If you feel that your car is running hotter than usual, then there are several steps to take in order to help you understand what's going on.
Green Fluid, Rotten Eggs?
The first thing that you need to do is to park, turn off the engine and look underneath. If you notice a green-coloured fluid beneath, then you need to open the bonnet. If you can detect a whistling sound, then this is evidence of a leaking cooling system. Further evidence of this can be a very strange and unusual smell, which is the coolant as it is being atomised and turned into steam. Some people say this is a little bit like rotten eggs. Since the cooling system is under a great deal of pressure, you should be able to actually see some bubbling when you pinpoint the source of the whistling sound. Next step is a visit to your mechanic.
Fluid in the Overflow?
If you cannot see or hear anything, then you should carefully open the overflow reservoir, but never the radiator. Always use a rag as you carefully turn the top. If there is no fluid inside then you need to report to your mechanic's shop as soon as possible. Always be careful when driving a car that is overheating and if the temperature gauge goes into the red for any considerable period of time then you should have it towed instead. You have to be careful as a minor repair could end up costing a lot of money otherwise.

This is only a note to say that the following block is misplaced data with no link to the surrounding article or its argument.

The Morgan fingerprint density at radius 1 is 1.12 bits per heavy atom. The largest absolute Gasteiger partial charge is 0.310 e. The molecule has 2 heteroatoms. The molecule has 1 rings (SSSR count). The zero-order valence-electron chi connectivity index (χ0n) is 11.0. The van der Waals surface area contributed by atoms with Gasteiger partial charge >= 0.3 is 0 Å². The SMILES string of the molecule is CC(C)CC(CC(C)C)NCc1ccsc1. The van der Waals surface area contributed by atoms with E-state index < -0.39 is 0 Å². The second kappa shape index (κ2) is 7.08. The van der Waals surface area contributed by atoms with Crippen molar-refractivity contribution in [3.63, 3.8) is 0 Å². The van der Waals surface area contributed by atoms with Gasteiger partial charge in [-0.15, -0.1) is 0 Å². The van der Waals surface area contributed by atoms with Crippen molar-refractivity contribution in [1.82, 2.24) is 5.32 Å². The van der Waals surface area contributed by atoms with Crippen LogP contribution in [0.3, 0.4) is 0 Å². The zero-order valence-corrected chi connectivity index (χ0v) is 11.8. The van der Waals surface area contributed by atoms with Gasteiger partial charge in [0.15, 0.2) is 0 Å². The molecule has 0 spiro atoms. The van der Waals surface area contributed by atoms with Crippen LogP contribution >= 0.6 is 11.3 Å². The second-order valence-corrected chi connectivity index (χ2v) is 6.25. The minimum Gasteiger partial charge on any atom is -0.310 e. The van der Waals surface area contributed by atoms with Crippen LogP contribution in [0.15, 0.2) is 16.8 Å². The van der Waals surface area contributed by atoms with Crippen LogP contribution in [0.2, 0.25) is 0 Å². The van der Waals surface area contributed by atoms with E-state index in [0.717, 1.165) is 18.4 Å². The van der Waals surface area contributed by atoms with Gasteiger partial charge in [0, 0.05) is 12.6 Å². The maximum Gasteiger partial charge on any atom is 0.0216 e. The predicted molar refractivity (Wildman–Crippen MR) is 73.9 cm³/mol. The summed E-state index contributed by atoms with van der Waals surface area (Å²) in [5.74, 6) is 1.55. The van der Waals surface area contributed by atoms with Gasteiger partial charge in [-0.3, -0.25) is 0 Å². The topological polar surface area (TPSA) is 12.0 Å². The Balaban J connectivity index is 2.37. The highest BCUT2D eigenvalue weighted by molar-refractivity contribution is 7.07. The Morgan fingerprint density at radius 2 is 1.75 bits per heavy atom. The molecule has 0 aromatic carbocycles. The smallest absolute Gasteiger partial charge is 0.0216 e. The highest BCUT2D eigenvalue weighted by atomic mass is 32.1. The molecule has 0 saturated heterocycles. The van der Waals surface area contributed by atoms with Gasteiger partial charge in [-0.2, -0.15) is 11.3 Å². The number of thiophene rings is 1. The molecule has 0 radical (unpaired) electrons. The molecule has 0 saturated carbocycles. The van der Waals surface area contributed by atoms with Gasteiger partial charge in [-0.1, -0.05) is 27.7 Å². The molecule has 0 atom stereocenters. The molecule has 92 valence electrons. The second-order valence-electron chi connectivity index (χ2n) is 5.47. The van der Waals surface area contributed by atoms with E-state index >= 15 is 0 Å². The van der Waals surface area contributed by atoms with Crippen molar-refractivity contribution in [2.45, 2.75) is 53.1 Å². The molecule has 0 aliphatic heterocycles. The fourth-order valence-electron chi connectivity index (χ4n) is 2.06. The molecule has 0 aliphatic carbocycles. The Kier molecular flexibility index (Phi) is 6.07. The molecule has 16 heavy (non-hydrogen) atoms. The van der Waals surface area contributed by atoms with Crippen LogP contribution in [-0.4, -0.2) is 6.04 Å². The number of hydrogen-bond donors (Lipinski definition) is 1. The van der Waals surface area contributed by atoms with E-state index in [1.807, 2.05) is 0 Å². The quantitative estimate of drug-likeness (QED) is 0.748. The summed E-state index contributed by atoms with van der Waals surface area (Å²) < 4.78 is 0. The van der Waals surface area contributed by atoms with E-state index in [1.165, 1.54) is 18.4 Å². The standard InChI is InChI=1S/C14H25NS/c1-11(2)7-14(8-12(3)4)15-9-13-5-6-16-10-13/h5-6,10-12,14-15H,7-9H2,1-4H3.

Could It Be the Cooling Sensor?
Alternatively, if you feel that the car is not running "dangerously" in the hot zone but that the water temperature gauge is higher than normal, then you need to see if the cooling fan is engaging or not. If it doesn't as the car is idling and the water temperature gauge rises then this probably means that you have a bad sensor. This is something that you can get from an auto parts store or get your mechanic to fix fairly readily.
What about the Thermostat?
If, on the other hand, you notice that the fan is working but the temperature is still climbing this could mean a bad thermostat. The thermostat is to be found underneath the hose that leads from the top of the engine back towards the radiator. Once again, this can be fairly readily replaced by your mechanic.
Pointing to the Water Pump or Radiator
If neither of these elements seems to be the problem then you likely have two potential culprits remaining. Firstly, the water pump could be on its way out or the radiator itself could be faulty. This will necessitate a trip to your radiator shop to see if either component can be fixed or will need to be replaced.
For more information, contact a business such as Natrad.